The 33-year-old all-rounder is under pressure to retain his place in the side, especially with regular skipper Michael Clarke and James Faulkner returning to the side after injuries. Watson had scores of 16, 41, 22, 34, 0 and picked up a wicket in the last five One-Day Internationals (ODIs).
"It's crunch time for me to score runs in general. I didn't score runs in the first game which was very disappointing - to not get through that first ball. I think it's important for me to score runs any time," he was quoted as saying by the Sydney Morning Herald.
"But I'm doing everything I possibly can. I do feel it's coming along well, I just haven't scored runs."
Watson has made adjustments to his technique and most recently consulted Dean Jones for advice. He could probably have used a hitout last Saturday against Bangladesh in Brisbane more than anyone - even the returning Clarke - in an effort to find his groove but was denied that chance due to rain.
"I didn't get through the first ball in the first game against England and unfortunately didn't get a chance to play against Bangladesh. I actually feel like I'm hitting the ball well. I just need to give myself a chance to get in some innings and get things rolling."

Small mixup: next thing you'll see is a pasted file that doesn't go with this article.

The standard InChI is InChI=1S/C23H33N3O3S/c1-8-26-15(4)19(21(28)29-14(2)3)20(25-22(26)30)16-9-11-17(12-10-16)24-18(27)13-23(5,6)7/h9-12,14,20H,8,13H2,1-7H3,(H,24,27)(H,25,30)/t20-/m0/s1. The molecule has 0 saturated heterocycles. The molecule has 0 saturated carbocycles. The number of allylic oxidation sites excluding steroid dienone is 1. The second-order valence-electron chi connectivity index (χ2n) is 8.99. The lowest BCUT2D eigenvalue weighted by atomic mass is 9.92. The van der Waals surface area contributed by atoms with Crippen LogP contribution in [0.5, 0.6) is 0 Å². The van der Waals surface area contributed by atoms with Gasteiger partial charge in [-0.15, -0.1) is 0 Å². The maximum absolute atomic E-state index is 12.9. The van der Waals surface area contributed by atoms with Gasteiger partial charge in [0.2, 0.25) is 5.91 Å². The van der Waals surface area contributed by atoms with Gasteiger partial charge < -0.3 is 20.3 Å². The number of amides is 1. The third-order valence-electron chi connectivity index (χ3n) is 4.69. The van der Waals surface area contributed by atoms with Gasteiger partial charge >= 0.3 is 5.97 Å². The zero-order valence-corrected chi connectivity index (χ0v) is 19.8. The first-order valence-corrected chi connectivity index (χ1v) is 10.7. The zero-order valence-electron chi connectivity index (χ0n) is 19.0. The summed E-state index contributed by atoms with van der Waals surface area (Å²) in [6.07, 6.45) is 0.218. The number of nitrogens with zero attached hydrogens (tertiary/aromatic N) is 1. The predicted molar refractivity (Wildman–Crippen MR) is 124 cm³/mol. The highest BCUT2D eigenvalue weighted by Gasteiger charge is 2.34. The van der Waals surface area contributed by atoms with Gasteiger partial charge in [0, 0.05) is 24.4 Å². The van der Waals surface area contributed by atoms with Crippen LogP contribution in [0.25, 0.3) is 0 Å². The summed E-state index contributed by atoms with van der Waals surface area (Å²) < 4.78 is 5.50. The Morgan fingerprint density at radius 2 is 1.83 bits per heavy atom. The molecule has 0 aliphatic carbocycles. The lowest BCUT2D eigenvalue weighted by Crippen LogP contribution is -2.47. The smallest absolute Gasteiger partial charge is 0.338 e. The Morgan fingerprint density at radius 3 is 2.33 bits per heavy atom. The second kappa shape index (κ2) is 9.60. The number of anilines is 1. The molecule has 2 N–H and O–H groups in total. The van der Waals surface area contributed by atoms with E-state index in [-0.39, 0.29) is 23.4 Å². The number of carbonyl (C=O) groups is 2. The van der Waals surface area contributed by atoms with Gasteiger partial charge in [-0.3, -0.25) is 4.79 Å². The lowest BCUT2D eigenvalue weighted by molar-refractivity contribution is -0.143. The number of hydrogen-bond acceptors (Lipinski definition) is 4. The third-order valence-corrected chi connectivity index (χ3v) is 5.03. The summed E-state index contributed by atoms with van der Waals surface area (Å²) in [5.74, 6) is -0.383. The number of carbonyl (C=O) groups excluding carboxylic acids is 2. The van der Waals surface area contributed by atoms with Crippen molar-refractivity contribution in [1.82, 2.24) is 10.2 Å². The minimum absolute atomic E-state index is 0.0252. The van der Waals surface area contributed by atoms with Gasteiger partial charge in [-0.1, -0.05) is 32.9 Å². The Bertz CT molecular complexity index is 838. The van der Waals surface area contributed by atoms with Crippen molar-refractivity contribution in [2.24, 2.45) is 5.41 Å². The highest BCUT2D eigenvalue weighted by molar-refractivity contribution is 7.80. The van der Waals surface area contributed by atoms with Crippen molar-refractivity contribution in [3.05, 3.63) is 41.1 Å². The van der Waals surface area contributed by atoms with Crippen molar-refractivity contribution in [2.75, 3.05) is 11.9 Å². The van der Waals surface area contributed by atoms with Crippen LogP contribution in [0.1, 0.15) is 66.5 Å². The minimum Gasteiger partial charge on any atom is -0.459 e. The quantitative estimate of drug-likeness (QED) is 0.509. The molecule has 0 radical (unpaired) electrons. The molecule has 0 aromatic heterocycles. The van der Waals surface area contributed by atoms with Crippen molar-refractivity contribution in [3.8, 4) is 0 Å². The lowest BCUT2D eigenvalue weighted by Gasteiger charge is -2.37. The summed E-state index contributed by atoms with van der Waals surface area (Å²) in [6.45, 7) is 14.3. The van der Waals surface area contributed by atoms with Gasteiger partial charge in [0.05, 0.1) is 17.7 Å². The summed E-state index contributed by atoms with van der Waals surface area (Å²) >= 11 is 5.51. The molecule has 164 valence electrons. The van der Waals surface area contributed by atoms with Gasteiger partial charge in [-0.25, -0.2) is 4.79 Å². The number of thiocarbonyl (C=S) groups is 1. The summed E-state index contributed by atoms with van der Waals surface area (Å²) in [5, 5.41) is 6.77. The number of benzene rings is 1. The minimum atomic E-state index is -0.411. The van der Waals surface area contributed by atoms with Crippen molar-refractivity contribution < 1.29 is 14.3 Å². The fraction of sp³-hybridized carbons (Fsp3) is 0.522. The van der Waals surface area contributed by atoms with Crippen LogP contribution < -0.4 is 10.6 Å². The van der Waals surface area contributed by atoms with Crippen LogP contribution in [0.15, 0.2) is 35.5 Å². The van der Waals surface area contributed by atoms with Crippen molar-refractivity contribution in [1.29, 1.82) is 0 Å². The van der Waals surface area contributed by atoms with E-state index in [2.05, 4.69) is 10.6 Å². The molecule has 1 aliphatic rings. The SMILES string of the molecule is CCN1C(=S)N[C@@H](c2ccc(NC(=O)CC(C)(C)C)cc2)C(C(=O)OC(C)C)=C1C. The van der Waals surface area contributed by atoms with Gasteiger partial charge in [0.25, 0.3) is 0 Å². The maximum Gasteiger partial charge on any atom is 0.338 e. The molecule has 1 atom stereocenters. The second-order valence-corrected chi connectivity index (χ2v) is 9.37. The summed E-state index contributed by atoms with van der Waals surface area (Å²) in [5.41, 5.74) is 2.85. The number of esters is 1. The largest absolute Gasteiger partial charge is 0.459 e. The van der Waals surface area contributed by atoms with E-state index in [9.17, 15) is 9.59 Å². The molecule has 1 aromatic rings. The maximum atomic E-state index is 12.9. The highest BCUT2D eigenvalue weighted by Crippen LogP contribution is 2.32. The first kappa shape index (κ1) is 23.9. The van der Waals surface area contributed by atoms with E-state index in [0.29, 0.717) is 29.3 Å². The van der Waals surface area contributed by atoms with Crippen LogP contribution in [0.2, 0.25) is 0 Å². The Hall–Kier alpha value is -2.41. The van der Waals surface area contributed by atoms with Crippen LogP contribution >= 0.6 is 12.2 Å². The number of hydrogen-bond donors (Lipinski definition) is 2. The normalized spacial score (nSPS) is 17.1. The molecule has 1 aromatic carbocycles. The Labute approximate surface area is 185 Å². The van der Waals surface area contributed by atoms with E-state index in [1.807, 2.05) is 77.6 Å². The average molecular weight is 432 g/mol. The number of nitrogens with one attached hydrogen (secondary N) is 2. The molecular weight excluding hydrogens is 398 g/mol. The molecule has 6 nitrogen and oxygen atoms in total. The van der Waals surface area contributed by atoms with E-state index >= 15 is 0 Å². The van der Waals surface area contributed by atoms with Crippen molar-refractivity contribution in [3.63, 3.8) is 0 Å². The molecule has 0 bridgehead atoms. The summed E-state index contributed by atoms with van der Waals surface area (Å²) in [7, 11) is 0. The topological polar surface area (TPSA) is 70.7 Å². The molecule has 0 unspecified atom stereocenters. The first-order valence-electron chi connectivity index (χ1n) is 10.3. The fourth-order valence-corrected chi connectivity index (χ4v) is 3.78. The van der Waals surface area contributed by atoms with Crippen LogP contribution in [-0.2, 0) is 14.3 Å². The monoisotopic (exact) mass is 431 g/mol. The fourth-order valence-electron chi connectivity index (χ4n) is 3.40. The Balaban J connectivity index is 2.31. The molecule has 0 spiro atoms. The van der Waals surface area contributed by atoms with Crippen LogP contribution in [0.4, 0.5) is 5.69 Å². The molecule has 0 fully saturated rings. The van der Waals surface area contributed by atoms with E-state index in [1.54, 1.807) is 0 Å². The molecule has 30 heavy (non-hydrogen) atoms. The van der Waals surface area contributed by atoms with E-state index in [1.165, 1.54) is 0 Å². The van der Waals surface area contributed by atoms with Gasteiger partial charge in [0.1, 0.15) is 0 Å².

He almost certainly will play, of course, offering selectors both bowling and experience to go with, they hope, what he's done at past World Cups with the bat.
"I've been in and around a number of World Cup campaigns. I know what to expect and I know it doesn't always go exactly to plan as well," Watson said.
During a training session Wednesday, Watson was swatting them cleanly to all corners, one bludgeoned ball even flying into the main arena, but facing Trent Boult and Tim Southee is far different to a throwdown.
"I just want to score runs and I want to perform. That's really what it is, and that's what I'm working extremely hard on and always have to be able to continue to expand my game and give myself the best chance to be able to perform every single game."